The next day I was not feeling up to trying any more hard climbs and Lizzy was not ready to start climbing on the hard routes at the Hood. I wanted to climb either the Imaginator (of which I had done the excellent first pitch) or the Cathedral Route. Lizzy chose to go to a new area and after a bit of a long hike for Charleston (45mins) we found our self at the very chossy base of Cathedral Rock. A few loose rocks fell from the summit while we were racking up and I was a bit anxious that I had left my helmet at home.  After some exploring the multiple ledge systems I found the bolted starting belay so Lizzy and I got ready to climb. The Cathedral Route is on a north facing wall and we both changing into pants and Lizzy brought her R1 and light windbreaker.

Cathedral Route TopobA topo I made thanks to Beta Creator.

The book noted the route could only be rapped with two ropes so we brought our shoes to walk off on the hiker trail from the summit. The book also said the last pitch was 120 feet which we though might be workable to rappel with a 70m rope. The first pitch was the crux and a brutal warmup. The start seemed steep and I had to fight the pump on the many reaches between flat edges.  A little over halfway up the holds ran out and I was faced with sharp quartz bands running across the limestone face. I was right next to the arete and had to make an off balance move to get established on the slab. The next 25 feet were full on and I thought I might fall off at any point. Luckily I made it, passing a sporty runout in some bad rock, to the final crux before the anchor. I must have spent 20+ minutes at a good stance trying three different variations before discovering a small sidepull. This tiny hold helped me get my feet up and I made a few laybacking move to the anchor.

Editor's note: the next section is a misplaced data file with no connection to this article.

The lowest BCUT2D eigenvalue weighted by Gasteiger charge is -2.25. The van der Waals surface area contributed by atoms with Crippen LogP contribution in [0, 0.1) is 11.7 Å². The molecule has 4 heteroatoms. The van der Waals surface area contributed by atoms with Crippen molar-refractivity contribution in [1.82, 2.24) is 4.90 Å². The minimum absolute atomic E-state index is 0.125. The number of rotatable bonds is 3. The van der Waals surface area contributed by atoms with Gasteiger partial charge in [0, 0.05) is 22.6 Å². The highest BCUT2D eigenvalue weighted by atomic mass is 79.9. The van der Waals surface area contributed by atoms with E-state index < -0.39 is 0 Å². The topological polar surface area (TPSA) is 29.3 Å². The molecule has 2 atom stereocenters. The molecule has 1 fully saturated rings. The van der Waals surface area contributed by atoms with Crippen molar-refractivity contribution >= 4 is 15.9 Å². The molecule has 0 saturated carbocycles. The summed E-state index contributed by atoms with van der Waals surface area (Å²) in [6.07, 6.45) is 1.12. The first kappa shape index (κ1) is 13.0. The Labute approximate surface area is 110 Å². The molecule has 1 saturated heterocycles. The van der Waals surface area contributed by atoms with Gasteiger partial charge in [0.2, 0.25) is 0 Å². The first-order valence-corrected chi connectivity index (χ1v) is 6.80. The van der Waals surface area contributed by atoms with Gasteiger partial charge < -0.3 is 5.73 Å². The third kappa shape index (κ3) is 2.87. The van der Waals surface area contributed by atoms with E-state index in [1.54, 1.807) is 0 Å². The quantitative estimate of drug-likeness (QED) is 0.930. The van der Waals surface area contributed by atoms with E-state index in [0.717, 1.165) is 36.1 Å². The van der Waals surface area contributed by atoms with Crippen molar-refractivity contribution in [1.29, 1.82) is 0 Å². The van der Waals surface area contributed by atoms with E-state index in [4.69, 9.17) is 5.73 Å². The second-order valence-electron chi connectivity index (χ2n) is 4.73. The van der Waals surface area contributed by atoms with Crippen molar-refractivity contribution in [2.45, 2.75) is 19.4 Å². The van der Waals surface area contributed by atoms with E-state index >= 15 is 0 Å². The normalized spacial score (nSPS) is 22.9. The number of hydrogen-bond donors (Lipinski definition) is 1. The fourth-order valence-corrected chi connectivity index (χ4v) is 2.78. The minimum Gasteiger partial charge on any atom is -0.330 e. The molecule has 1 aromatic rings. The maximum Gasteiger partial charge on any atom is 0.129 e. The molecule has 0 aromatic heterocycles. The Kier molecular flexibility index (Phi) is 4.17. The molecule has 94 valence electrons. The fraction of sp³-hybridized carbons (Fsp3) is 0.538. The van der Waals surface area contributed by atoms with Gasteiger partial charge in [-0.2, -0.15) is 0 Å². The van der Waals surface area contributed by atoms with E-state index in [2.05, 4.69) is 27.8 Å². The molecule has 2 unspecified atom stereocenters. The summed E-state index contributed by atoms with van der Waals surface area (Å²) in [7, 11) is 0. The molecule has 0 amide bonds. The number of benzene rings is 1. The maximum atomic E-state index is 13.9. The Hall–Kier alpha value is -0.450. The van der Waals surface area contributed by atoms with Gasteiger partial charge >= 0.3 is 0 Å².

Lizzy followed with only 2 falls some how avoiding the flash pump that plagued me. The 2nd pitch was much easier since the dark bands now stuck out a good ways from the wall leaving one to two inch edges. Pitch two was almost vertical and I thought it felt more like 5.10c/d compared to the 10b given in the book.  I made it to the anchor knocking off only one rock from the chossy corner that led to the anchor. Pulling hard got me through the funky first 2 bolts of the final pitch. The next section, to the 3rd bolt and above, was so fun with perfect jugs appearing at the limit of my reach. An exciting slab move with my feet noticeably far above my last bolt had me yelling with joy. A nice rest set me up for some more steep jug pulling and the crux of the last pitch. I struggled to hold on to awkward underclings while reaching as high as I could search for the next hold. A small crimp gave way to a series of triangular flat ledges and more slabby limestone. The last part was a bit less feature and I was moving as fast as possible pinching large limestone features trying to avoid the pump.

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Luke cleans up some trash from Cathedral Rock

At the anchor  the middle mark of our rope was at the 3rd bolt so Lizzy decided to carry our shoes on the final pitch. I confirmed her decision when I pulled up the rope and the middle mark was almost 10 feet below me.  For convenience someone could easily double up the final protection bolt to create a rap station which would allow the whole route to be rapped with a 70m rope. Right now the final anchor is in a very logical place since it allows you 3rd class access to the summit. We strolled down the hiker trail and then I hiked a very direct route back to retrieve our packs. On my way back  I filled  my crampon pouch with bottles and cans and saw so much trash that still had to carry the final cans to the base.  Check out those old Budweisers!!

We had a great weekend but it will sadly be a long time before we go back to Charleston.

– Luke